Just now, I needed to take a look at my previous review of The Friends of Ringo Ishikawa. I needed to do so because my feelings on Lucah: Born of a Dream are similar to that game, and I don’t want people to think I’ve gotten lazy (although with my less frequent updates, that ship has probably sailed). Also similarly to The Friends of Ringo Ishikawa, I did not care for this game.
Both are unique games that clearly had a strong ambition, and both are games that I can imagine a specific niche of people enjoying, but ultimately, both games disregard some of the most important rules of game design and create something that fails to engage overall. The difference between the two games is that they abandon different rules. Ringo Ishikawa abandoned the rules that games should be fun or accessible and tried to use its abysmal gameplay as a storytelling tool.
Without a doubt, my favorite game genre has to be the JRPG. Games of this genre tend to have just the right balance between familiar and new. They are wide and expansive yet they aren’t overblown wannabe Hollywood movies like most AAA games are… for the most part.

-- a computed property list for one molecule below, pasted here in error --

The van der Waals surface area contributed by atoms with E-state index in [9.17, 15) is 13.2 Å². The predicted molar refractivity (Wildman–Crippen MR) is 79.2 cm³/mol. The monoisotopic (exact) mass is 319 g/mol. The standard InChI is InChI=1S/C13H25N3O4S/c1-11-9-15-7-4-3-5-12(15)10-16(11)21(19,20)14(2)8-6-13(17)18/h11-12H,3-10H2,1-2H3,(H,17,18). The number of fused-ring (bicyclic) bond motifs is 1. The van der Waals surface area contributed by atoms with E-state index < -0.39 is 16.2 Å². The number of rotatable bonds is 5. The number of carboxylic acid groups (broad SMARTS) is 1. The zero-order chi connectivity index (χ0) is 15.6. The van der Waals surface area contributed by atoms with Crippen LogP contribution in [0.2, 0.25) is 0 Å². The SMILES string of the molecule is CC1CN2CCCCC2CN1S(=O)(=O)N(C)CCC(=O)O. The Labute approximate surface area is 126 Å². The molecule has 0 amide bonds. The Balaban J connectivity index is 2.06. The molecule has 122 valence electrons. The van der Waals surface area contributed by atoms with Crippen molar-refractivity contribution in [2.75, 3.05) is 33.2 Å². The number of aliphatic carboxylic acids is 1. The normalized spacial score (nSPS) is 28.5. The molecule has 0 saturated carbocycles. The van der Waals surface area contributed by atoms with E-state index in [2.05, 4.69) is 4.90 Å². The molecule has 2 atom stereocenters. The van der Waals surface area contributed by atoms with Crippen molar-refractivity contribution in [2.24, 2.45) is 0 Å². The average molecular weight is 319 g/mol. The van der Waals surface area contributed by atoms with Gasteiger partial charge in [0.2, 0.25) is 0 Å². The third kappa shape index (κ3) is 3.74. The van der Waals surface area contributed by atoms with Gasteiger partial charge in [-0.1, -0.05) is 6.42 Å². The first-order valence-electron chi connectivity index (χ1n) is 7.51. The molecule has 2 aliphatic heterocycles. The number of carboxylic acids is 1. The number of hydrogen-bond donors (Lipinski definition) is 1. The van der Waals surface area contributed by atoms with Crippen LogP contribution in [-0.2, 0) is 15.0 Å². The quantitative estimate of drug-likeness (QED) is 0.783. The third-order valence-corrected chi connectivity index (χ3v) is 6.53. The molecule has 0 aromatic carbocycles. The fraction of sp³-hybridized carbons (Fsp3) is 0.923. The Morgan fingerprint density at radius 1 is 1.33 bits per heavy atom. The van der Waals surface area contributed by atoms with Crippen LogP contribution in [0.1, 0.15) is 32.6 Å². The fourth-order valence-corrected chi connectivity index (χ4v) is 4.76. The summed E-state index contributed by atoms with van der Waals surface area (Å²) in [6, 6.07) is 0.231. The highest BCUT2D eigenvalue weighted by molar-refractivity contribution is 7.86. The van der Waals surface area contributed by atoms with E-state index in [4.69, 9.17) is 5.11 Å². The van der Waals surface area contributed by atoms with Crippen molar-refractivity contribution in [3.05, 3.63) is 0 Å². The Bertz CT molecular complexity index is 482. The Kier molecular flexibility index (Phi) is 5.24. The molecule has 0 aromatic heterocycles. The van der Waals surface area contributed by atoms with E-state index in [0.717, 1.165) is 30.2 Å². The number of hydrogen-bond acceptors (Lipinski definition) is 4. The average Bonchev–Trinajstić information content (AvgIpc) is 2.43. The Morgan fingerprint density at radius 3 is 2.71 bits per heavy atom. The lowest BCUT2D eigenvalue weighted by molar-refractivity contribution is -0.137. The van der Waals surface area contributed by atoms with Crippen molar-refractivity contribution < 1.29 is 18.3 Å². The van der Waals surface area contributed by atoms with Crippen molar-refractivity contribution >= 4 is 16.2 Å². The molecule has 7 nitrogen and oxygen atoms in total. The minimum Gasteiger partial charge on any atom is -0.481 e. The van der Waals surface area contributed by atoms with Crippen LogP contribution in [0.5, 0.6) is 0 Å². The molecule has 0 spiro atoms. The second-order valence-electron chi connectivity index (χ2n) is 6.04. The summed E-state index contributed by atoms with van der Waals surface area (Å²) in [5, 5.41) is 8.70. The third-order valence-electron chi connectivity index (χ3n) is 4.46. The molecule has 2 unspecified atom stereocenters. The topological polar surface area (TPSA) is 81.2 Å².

One who has followed this blog for a while is likely familiar with my love of JRPGs, and likely knows that I took way too long to get around to reviewing this heavily JRPG influenced game. This game was requested as a review by Ryumaou Juno, a former patron of mine and still an occasional reader as far as I know. My apologies for taking so long to get to this one, my unreliability with getting requested reviews out quickly is precisely why I added much more stricter criteria for them. But hey, my incessant procrastination meant that I could have this the 150th game review to be put up on this site… unfortunately I didn’t because I had to put my Eryi’s Action review up. Read more